What do you have to do if you want to quit your business and put it up for sale? And the other way around, looking for that perfect acquisition, how to prepare? Professor Ard-Pieter de Man explains.

The decision has been made, the company will be sold. But for it to be an attractive deal, it is vital to enter the M&A market well prepared. Professor at the Vrije Universiteit of Amsterdam, Ard-Pieter de Man – School of Business and Economics, Department of Management & Organization – lists four items that require attention: revenue, cost, risk, and scanning the potential buyer.

“The buyer buys to grow his business”, says Prof. De Man. “So make sure you have plenty of orders and contracts. As an entrepreneur you can’t always control that of course, but if you know that an important contract will be extended in a year, and you want to sell your business before that, negotiate an early contract renewal. That shows the potential buyer that, even in the long run, cash flow and revenue will be OK. The more loyal the customers, the more certain the revenue, the higher the price of your company can be.”

That same buyer will also look very closely at costs to decide whether to acquire the company or not. De Man: “Has the company already been re-organized? What about excessive staff, and can unused real estate be put up for sale right now? What a potential buyer absolutely doesn’t want, are complicated employee termination procedures, obsolete IT and machinery, or insufficient knowledge and training of employees. Be sure to avoid those! Furthermore, don’t ignore investments. Has the owner of the company let that slide because he’s getting out anyway? Not wise: potential buyers will walk away, or – in the best-case scenario – offer a much lower price.”

The nightmare of any merger or acquisition is of course a skeleton in the closet. “You can never be 100 percent sure, but do check ongoing legal proceedings. Perhaps you can finish those before you put your company up for sale. Also check labor contracts, the relationships between employer and employees, what’s going on in HR, et cetera.”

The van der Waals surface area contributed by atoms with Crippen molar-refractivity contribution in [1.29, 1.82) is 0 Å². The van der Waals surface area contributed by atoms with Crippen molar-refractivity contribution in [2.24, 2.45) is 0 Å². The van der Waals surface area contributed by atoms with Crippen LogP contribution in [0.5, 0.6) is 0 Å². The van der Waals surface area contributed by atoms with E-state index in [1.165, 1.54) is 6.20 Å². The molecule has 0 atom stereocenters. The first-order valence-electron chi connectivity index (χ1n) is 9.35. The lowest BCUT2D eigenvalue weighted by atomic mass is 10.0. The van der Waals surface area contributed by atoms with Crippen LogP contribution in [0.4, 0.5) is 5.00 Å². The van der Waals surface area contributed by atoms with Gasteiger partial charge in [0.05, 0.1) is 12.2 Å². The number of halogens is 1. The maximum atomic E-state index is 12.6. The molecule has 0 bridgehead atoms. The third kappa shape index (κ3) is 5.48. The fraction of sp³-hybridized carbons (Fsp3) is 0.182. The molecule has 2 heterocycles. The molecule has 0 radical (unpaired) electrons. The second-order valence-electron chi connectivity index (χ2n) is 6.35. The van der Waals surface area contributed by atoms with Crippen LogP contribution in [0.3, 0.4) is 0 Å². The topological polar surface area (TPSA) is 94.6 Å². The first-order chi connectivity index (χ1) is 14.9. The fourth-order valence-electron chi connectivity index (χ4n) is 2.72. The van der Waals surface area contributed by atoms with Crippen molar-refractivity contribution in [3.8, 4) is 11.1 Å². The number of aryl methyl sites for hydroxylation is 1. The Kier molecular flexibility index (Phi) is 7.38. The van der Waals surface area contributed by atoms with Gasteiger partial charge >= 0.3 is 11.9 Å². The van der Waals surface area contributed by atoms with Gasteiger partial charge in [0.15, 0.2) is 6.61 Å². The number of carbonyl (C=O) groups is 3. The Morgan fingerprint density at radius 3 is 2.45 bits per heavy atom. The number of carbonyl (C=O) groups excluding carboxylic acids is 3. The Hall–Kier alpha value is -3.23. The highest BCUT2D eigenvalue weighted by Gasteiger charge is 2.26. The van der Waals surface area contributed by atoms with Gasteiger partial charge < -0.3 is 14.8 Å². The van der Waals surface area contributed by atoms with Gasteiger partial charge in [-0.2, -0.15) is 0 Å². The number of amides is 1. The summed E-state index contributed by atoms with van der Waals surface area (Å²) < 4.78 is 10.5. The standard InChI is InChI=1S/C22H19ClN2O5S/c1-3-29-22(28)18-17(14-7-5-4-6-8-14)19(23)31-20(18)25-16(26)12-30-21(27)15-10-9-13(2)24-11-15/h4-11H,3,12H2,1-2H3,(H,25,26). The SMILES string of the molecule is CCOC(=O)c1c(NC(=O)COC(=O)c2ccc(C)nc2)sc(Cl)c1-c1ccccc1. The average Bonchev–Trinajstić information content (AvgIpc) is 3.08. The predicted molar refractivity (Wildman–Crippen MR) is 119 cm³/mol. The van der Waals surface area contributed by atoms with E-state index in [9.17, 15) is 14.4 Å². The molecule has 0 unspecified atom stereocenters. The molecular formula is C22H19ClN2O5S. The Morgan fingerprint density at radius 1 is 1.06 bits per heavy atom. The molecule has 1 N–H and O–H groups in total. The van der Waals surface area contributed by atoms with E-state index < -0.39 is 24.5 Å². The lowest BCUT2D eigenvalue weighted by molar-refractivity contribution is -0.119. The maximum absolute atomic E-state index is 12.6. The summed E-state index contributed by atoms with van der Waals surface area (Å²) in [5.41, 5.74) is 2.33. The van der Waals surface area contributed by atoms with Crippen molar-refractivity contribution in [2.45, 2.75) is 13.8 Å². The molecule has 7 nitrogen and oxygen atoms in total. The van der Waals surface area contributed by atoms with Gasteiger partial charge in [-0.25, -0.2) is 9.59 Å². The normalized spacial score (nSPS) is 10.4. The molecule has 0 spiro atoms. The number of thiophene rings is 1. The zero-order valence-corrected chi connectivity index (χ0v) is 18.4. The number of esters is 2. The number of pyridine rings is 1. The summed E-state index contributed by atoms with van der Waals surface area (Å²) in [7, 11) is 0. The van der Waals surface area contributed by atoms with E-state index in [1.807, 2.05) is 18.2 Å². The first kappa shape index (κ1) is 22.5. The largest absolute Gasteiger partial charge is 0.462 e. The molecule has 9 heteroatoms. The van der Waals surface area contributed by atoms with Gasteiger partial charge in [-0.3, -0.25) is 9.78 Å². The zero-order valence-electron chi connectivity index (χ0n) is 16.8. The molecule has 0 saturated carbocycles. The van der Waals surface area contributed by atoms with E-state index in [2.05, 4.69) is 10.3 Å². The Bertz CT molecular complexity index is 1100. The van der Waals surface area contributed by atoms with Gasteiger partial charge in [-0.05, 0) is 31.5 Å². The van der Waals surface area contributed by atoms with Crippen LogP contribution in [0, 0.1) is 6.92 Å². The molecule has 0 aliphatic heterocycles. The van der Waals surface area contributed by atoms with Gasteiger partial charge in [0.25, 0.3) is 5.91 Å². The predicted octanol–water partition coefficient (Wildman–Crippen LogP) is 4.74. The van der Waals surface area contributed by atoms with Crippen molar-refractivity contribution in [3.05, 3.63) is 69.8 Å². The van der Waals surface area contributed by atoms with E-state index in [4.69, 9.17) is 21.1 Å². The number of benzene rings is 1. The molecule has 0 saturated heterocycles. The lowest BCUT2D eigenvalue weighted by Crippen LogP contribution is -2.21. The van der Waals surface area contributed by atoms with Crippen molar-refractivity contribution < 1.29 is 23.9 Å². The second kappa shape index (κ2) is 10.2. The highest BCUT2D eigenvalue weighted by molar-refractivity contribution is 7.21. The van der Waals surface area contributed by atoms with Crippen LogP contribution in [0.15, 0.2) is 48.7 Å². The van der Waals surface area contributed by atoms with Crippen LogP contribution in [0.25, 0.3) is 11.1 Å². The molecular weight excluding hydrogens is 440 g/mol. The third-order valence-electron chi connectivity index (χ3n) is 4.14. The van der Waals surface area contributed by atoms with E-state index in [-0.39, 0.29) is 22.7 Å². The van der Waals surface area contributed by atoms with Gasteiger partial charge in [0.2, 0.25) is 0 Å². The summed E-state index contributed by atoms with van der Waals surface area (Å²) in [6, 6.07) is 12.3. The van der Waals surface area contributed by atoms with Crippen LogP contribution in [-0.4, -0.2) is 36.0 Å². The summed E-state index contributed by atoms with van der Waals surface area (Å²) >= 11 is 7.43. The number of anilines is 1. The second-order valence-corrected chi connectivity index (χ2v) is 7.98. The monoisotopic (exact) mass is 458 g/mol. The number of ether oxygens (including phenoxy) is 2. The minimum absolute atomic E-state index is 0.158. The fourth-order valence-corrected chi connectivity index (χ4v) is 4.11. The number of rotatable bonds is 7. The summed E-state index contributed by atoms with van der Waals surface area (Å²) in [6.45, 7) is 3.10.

Prof. De Man points out another aspect, particularly important during the ongoing war for talent: how loyal are key staff members? “Will those important and difficult to replace employees keep working for the organization, or are they ready to leave at any given moment? Make sure they’re satisfied, let them look forward to some great education and a promising career.”

The final question is: who do you want the buyer to be? “A refrigerator manufacturer acquiring a competitor will look mainly at your revenue. Does that company already own state-of-the-art machinery? It doesn’t really matter. A buyer like that is perhaps more interested in merging the two factories into one. But if, for example, the prospective buyer is a manufacturer of vacuum cleaners, he’s probably looking to diversify. He prefers to acquire an existing company because it is a completely new activity for him. In other words, decide first what kind of a buyer you would like to sell to, and then act accordingly, for instance by first modernizing.

On the prowl yourself
The other way around, are you ready to strike quickly in the often merciless M&A war? Cash is king. Ard-Pieter de Man: “So how are your finances? Are you using your own capital, will you borrow? Make sure all of that is arranged. Also, consult your shareholders beforehand, so you know what they want. Be ready for the post-merger integration: when the deal is signed, then what? Different processes will appear, new people will arrive in your organization, the differences in culture must be bridged. Often employees only know about the deal after it has been closed, because negotiations are usually done behind closed doors. Make sure that sufficient knowledge is shared afterwards, that people know where and how to find each other.”

Employees are also highly sensitive to a sudden relocation of the acquired company. People then need to move as well, or endure long commutes. That may well result in the departure of talent. Perhaps an option is to keep using the office location of the acquired company. “In that case the prerequisite is that both companies will cooperate closely – a true merger. If not, in the end more harm than profit will remain from that expensive acquisition.

Interesting to you:
Get a full understanding all aspects of M&A. Create more value in your next deal. Join ambitious professionals for the 4.5 day ‘Mergers and Acquisitions‘ program taught by Professor Luisa Alemany (London Business School) at Amsterdam Institute of Finance.

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